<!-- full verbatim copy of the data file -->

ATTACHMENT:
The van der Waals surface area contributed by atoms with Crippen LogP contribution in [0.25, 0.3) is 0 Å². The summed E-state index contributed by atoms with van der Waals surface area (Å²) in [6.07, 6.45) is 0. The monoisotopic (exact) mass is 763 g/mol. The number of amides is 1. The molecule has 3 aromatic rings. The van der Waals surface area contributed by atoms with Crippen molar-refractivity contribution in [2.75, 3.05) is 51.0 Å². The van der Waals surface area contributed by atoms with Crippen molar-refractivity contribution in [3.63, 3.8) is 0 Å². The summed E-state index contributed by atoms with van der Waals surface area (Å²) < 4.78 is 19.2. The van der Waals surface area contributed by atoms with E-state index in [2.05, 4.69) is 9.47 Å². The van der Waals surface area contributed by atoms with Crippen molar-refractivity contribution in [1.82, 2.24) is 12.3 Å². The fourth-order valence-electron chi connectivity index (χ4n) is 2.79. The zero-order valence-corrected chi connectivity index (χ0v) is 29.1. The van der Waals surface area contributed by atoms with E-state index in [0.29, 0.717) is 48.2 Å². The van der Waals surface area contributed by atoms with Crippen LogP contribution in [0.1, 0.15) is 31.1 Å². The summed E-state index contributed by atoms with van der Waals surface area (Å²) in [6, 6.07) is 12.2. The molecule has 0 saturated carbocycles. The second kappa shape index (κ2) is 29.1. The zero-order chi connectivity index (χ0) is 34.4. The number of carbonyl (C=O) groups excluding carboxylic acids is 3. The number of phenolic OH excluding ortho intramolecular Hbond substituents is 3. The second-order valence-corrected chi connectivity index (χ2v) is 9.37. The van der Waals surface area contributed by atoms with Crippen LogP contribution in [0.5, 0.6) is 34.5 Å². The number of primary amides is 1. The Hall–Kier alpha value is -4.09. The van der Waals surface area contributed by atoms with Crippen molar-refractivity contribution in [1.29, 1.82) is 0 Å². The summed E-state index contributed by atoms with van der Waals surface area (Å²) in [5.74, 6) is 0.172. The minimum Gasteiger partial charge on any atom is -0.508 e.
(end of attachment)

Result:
The van der Waals surface area contributed by atoms with Crippen LogP contribution in [0.25, 0.3) is 0 Å². The summed E-state index contributed by atoms with van der Waals surface area (Å²) in [6.07, 6.45) is 0. The monoisotopic (exact) mass is 763 g/mol. The number of amides is 1. The molecule has 3 aromatic rings. The van der Waals surface area contributed by atoms with Crippen molar-refractivity contribution in [2.75, 3.05) is 51.0 Å². The van der Waals surface area contributed by atoms with Crippen molar-refractivity contribution in [3.63, 3.8) is 0 Å². The summed E-state index contributed by atoms with van der Waals surface area (Å²) < 4.78 is 19.2. The van der Waals surface area contributed by atoms with E-state index in [2.05, 4.69) is 9.47 Å². The van der Waals surface area contributed by atoms with Crippen molar-refractivity contribution in [1.82, 2.24) is 12.3 Å². The fourth-order valence-electron chi connectivity index (χ4n) is 2.79. The zero-order valence-corrected chi connectivity index (χ0v) is 29.1. The van der Waals surface area contributed by atoms with E-state index in [0.29, 0.717) is 48.2 Å². The van der Waals surface area contributed by atoms with Crippen LogP contribution in [0.1, 0.15) is 31.1 Å². The summed E-state index contributed by atoms with van der Waals surface area (Å²) in [6, 6.07) is 12.2. The molecule has 0 saturated carbocycles. The second kappa shape index (κ2) is 29.1. The zero-order chi connectivity index (χ0) is 34.4. The number of carbonyl (C=O) groups excluding carboxylic acids is 3. The number of phenolic OH excluding ortho intramolecular Hbond substituents is 3. The second-order valence-corrected chi connectivity index (χ2v) is 9.37. The van der Waals surface area contributed by atoms with Crippen LogP contribution in [0.5, 0.6) is 34.5 Å². The number of primary amides is 1. The Hall–Kier alpha value is -4.09. The van der Waals surface area contributed by atoms with Crippen molar-refractivity contribution in [1.29, 1.82) is 0 Å². The summed E-state index contributed by atoms with van der Waals surface area (Å²) in [5.74, 6) is 0.172. The minimum Gasteiger partial charge on any atom is -0.508 e.